Evaluations completed through the special education process are completed at no cost to families. Once the consent form is signed by the parent, the school has 45 school days to complete the evaluations and hold an IEP Team Meeting to discuss the results. The school is required to get you a copy of the evaluations at least 3 calendar days before the IEP Team Meeting.

Acceptable reasons for evaluations not be completed within the 45 school day timeframe:

  • The child transfers to a new school in the middle of the evaluation process. The original school will be given the chance to finish the evaluation within the original 45 school days. If that is not possible, the old and new school and the parent need to agree on when the evaluations will be completed.

  • If the parent repeatedly does not bring the child to the scheduled evaluation.

The school district is required to re-evaluate a child at least every three years. This is call the child’s triennial evaluation. The school and the parent can agree to not conducting the re-evaluation if they do not think it is necessary.

A parent can request evaluations at any time. The school cannot evaluate a child more than once a year unless the school and parent agree. Consent forms need to be signed before any evaluation, the first or any re-evaluation, can occur.  

 

What if you disagree with the results of an evaluation?

If you disagree with the evaluation that is completed by the school district, you have a right to ask for an independent educational evaluation (IEE) at public expense. Once you ask for an IEE, the school has 30 days to either:

  • File a due process hearing request to try and show that the evaluation they have done is appropriate, or

  • Approve your request

If you have evaluations that were done outside of the school setting, you have a right to bring them to the IEP Team Meeting. The Team must consider those evaluations in the decision-making process. You cannot be required to give the school an evaluation that was done outside of the school setting. It is up to you if you would like to share the evaluation.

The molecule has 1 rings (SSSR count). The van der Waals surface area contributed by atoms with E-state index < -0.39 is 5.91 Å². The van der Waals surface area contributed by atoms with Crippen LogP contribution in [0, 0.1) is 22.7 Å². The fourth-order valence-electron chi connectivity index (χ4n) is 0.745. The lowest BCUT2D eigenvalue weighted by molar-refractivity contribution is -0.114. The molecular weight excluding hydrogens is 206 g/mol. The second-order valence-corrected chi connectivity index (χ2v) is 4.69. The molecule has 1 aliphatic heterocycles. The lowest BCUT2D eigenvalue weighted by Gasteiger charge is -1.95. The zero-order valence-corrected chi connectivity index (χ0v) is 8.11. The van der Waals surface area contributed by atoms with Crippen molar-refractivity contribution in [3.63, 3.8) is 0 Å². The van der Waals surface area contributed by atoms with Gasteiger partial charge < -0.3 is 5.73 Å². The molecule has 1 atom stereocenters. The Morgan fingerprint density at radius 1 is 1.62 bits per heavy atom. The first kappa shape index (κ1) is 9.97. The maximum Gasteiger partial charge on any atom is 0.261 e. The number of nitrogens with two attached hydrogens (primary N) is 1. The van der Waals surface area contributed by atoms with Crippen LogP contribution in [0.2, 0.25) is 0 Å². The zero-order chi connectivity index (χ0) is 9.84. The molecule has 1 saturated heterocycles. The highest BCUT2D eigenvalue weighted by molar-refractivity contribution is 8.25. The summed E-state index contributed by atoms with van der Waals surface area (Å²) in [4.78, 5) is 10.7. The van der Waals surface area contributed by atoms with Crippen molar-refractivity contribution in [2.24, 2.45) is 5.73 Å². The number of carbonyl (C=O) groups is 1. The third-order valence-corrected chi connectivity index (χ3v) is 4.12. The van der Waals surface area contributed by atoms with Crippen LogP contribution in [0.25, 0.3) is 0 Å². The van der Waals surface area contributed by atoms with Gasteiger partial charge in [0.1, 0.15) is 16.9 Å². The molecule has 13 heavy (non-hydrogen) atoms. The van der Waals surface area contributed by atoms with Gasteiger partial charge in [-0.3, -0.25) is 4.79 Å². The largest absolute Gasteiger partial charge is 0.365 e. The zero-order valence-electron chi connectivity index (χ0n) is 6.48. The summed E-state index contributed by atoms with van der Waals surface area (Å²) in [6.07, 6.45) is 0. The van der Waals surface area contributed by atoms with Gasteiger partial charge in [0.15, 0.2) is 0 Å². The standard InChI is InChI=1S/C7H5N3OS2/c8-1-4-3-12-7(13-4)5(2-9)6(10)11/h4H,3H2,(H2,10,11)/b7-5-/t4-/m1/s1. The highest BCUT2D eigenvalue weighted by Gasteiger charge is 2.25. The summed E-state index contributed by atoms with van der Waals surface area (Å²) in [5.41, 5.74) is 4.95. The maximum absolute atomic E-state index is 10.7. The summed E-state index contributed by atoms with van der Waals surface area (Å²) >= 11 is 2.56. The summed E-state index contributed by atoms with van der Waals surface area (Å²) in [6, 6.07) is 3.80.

Individualized Education Plans (IEPs)

Once it is determined that a child qualifies for special education services, they must have an Individualized Education Program (IEP). IEP development timeline:

  • The IEP needs to be written within 30 calendar days of the child being eligible for services.

  • The parent must be given a copy of the IEP within 21 school days of the IEP Team Meeting.

  • Whatever services are included in the child’s IEP need to be provided within 30 days of developing the IEP. 

 

What if the school does not have the required resources to provide the child’s services?

If the school cannot hire or contract with the professional who needs to provide a service in the child's IEP, the IEP Team must meet within 30 calendar days. The team must decide how the needed services will be provided  and how to make up for the services that the child did not get.

 

What should be included in a child’s IEP?

The IEP sets out goals for the child that work on academic, functional and developmental (ages 0-5 only) skills.

Examples of academic skills include:

  • Reading

  • Math

  • Reading Skills/Comprehension

 

Examples of functional skills include:

  • Communication

  • Coordination

  • Social/emotional skills

  • Sensory (hearing, seeing, feeling, touching)

The goals in the child’s IEP must be “reasonably calculated” to allow the child to get some benefit from their education. This does not mean that the best program possible. The program needs to benefit the child and the child should make progress on their goals each year. This requirement is called a Free and Appropriate Public Education (FAPE).

Every child is entitled to a FAPE in what is call the “least restrictive environment” (LRE). One of the goals of IDEA is to have disabled students educated around non-disabled students as much as possible. It is the job of the IEP Team to decide what environment a child can be educated in with supports available through the special education program. Examples of different school environments include:

  • Mainstream classroom

  • Special Education or Resource Room

  • Special Purpose Private School

  • Residential Facility or Hospital

 

Progress Review

The IEP Team must review the child’s IEP at least once a year. This is called the annual review. The purpose of the annual review is to see if the child is meeting their annual goals. You or the school can ask for an IEP Team meeting at any time.

The school must give 7 days written notice before it:

  • Proposes to start or change the child’s identification category, evaluation, or educational placement, or

  • Refuses to start or change a child’s identification, evaluation, or educational placement.